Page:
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Abstract:

  • reading images from file
  • with toggled bits to make unusable for preview tools
  • cant use encryption, to much power needed
  • can I either optimize the code below, or is there a better approach

Longer description:

I am trying to improve my code, maybe you got some ideas or improvements for the following situation. Please be aware that I neither try to beat the CIA, nor care much if somebody "brakes" the encryption.

The background is simple: My app loads a bunch of images from a server into a folder on the SD card. I do NOT want the images to be simple JPG files, because in this case the media indexer would list them in the library, and a user could simply copy the whole folder to his harddrive.

The obvious way to go is encryption. But a full blown AES or other encryption does not make sense, for two reasons: I would have to store the passkey in the app, so anyone could get the key with some effort anyway. And the price for decrypting images on the fly is way too high (we are talking about e.g. a gallery with 30 200kB pictures).

So I decided to toggle some bits in the image. This makes the format unreadable for image tools (or previews), but is pretty easy undone when reading the images. For "encrypting" I use some C# tool, the "decrypt" lines are the following ones:

public class CustomInputStream extends InputStream {
    private String _fileName;
    private BufferedInputStream _stream;


    public CustomInputStream(String fileName) {
        _fileName = fileName;
    }

    public void Open() throws IOException {
        int len = (int) new File(_fileName).length();
        _stream = new BufferedInputStream(new FileInputStream(_fileName), len);
    }


    @Override
    public int read() throws IOException {
        int value = _stream.read() ^ (1 << 7);
        return value;
    }


    @Override
    public void close() throws IOException {
        _stream.close();

    }

}

I tried overwriting the other methods (read with more then one byte) too, but this kills the BitmapFactory - not sure why, maybe I did something wrong. Here is the code for the image bitmap creation:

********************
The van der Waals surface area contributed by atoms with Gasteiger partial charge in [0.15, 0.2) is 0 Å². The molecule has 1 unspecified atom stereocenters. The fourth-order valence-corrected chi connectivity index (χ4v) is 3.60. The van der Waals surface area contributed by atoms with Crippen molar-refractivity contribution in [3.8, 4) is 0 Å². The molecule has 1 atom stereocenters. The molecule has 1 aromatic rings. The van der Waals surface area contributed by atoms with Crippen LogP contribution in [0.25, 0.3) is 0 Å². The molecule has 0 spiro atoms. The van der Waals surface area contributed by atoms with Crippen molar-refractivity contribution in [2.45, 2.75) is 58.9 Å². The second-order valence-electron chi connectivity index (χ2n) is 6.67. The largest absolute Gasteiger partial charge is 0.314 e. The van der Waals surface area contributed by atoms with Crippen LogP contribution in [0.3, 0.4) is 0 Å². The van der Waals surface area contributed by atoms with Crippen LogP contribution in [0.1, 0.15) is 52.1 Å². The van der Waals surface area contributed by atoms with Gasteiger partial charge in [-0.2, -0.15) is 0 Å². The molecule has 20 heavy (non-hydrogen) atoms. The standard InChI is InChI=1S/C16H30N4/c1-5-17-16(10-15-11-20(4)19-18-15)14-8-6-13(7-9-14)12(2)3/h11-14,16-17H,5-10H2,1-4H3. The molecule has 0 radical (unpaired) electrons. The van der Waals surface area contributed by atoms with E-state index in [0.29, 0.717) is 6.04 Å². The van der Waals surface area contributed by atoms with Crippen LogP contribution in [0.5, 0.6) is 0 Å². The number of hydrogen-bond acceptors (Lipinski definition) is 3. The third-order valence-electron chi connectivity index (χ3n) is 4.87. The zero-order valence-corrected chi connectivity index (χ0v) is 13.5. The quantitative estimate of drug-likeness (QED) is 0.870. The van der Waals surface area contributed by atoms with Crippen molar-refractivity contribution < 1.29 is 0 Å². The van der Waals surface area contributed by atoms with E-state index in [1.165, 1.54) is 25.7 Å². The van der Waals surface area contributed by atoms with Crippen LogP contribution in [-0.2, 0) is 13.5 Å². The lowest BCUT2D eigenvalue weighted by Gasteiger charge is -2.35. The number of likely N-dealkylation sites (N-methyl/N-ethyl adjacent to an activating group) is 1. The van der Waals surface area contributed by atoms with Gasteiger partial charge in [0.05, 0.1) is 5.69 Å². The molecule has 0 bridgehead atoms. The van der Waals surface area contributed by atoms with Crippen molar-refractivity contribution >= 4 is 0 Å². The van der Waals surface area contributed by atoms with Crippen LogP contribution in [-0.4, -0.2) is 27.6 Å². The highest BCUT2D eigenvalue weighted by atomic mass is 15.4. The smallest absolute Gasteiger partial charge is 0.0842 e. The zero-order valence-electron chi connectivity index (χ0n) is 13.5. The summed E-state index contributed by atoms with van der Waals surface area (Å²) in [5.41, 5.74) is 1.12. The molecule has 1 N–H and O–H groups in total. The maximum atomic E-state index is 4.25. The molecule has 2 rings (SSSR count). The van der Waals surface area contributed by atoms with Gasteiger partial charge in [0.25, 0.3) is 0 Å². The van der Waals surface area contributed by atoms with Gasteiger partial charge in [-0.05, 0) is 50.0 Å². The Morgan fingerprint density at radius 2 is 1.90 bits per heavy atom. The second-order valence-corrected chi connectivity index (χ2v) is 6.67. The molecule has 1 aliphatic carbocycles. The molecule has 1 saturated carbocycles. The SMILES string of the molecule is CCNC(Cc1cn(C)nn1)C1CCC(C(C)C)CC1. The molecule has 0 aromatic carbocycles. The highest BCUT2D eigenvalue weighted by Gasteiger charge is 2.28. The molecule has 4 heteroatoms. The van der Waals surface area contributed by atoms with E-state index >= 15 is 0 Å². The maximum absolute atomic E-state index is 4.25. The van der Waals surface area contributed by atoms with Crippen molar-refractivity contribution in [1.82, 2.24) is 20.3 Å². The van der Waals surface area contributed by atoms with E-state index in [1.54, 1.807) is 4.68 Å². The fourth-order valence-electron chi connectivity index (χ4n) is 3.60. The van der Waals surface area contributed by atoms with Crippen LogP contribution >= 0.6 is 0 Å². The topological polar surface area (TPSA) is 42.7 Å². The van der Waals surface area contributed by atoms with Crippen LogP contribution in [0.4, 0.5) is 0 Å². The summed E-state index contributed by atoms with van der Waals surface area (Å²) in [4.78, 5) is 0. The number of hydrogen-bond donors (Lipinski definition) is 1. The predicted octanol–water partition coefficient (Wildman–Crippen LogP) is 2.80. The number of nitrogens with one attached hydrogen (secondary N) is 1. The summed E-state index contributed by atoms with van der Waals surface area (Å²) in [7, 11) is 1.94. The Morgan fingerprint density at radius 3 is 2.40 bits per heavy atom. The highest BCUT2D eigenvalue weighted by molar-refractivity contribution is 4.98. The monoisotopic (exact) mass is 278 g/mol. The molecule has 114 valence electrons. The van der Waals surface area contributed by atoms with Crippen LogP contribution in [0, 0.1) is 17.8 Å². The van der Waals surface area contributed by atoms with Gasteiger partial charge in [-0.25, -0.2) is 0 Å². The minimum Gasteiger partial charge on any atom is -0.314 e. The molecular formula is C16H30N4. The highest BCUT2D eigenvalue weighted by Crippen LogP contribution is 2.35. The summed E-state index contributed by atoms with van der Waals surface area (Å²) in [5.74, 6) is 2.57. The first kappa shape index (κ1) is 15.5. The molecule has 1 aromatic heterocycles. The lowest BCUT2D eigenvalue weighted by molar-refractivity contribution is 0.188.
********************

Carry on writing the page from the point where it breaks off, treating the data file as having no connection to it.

Bitmap bitmap = null;
try {
    InputStream i = CryptoProvider.GetInstance().GetDecoderStream(path);
    bitmap = BitmapFactory.decodeStream(i);
    i.close();
} catch (Exception e1) {
    _logger.Error("Cant load image " + path + " ERROR " + e1);
}
if (bitmap == null) {
    _logger.Error("Image is NULL for path " + path);
}
return bitmap;

Do you have any feedback on the chosen approach? Any way to optimize it, or a completely different approach for Android devices?

share|improve this question
1  
honestly if all you need to do in make sure its not indexed store it without a file extension. Otherwise force the app to download them from an external server each time. – riotopsys Dec 22 '11 at 18:37
    
Sorry, not possible. Total sum of download is 150MB, over 1000 pictures. And no file extension is to simple, a normal user would just have to do a bulk rename - ok, only 5% know this, but still. A bit toggle on the images makes them unusable for 99.99% of the users - programmers can figure it out, but they can anyway by decompiling the app - I just try to find the right "copyright protection level" - it sucks, but you have to earn some money :-) – Christian Dec 22 '11 at 19:30
    
Maybe your problem is the over 150MB of pictures... that is a real lot – Seph Dec 22 '11 at 19:59
    
Thats the purpose of the app :-) Its a dictonary with over 1000 high quality pictures, which is supposed to work offline. If it would only be a few I would not care if anybody copies them. But we pay for the pictures, so we need to at least protect them a little bit - not like Fort Knox - but a simple copy and rename should not work. – Christian Dec 22 '11 at 20:13
up vote 0 down vote accepted

You could try XORing the bytestream with the output of a fast PRNG. Just use a different seed for each file and you're done.

note: As already noted in the question, such methods are trivial to bypass.

share|improve this answer
    
I dont understand the approach. Would this speed up things? Or make it harder to "crack" - Toggling always the first bit maybe less secure, but I think faster. As already said, if you want to beat this encryption, its a piece of cake. But I am talking about somebody which only knows "files" and not "bytes" - so if I brake his JPG somehow (toggling bit 1 on every byte) its enough. – Christian Dec 22 '11 at 20:17
    
Just one idea, maybe its enough to toggle only the first bit of the first 10 bytes, afterwards leaving them as is. Might speed it up, but the counter check may be more expensive then a simple "toggle all". – Christian Dec 22 '11 at 20:18
    
Just replace the JPEG magic number FF D8 with something else then... – CAFxX Dec 22 '11 at 20:21
    
Went with the FF D8 approach. Works nicely, just reading the whole image as byte array, correcting the two broken bytes, and hand it over to BitmapFactory. Thanks for the idea.. – Christian Dec 25 '11 at 14:49

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